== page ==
(Reuters) - Brexit campaigner Nigel Farage said he believed Britain’s leaders had “hit a wall” in negotiations on leaving the European Union, and he was coming “out of retirement” to make sure Brexit really happened.
Speaking on Monday as part of the “Leave means Leave” group, he told supporters he thought there was a danger that Brexit might not happen. As head of the United Kingdom Independence Party (UKIP), Farage was a leading figure in the ‘leave’ camp in the run-up to Britain 2016 referendum on EU membership.
With less than six months to go before Brexit, Prime Minister Theresa May’s government has yet to agree a divorce deal. Talks are stuck on the difficulty of ensuring there is no hard border between the British province of Northern Ireland and EU-member Ireland.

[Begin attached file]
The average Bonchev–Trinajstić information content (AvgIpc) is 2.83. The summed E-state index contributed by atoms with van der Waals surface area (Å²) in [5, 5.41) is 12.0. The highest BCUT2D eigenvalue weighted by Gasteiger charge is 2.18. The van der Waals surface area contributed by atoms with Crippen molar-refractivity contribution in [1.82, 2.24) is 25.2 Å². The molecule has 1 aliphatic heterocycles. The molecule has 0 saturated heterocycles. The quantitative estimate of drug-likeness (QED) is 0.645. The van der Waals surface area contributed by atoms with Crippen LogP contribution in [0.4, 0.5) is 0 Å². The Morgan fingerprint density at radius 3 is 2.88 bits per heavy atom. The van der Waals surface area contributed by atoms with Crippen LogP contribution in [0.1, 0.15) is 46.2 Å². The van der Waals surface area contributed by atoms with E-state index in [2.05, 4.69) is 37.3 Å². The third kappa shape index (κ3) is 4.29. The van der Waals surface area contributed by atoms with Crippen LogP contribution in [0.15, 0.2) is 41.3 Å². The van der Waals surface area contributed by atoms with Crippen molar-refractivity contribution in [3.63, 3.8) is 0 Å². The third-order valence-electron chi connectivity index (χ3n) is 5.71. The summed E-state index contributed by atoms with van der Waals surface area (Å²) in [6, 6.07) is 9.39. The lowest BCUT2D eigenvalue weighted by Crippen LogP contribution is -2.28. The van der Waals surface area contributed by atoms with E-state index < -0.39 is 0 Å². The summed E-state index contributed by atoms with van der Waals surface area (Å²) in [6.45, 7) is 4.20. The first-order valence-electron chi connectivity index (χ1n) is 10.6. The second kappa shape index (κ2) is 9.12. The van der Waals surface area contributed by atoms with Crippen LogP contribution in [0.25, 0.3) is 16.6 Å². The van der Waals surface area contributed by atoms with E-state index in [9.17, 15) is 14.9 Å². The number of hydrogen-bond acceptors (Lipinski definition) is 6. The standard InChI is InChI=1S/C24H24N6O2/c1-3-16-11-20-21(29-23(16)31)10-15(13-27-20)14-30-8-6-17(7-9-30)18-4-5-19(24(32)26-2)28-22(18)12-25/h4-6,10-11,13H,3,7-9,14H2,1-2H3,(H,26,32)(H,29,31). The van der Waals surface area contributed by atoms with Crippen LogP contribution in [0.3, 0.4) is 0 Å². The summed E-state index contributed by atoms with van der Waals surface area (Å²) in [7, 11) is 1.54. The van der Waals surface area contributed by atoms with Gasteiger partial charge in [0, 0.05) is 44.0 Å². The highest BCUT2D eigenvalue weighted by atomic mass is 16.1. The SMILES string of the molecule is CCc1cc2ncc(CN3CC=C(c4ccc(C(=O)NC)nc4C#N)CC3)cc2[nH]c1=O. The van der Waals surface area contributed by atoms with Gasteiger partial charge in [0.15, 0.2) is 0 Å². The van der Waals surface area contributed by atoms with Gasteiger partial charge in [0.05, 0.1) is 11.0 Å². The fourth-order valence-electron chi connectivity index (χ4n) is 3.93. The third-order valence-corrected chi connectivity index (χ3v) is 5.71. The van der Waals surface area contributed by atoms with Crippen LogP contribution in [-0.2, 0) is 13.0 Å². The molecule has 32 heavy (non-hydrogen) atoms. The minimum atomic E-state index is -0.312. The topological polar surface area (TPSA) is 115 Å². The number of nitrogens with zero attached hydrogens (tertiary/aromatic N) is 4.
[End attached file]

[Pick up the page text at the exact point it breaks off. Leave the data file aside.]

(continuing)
“I do begin to think in the last 24 hours maybe the establishment have hit the wall (on Brexit) ... that’s why I’m sort of, back out of retirement just ‘cause I want to get it over the line and succeed,” he told supporters.
Reporting by Elisabeth O'Leary; editing by John Stonestreet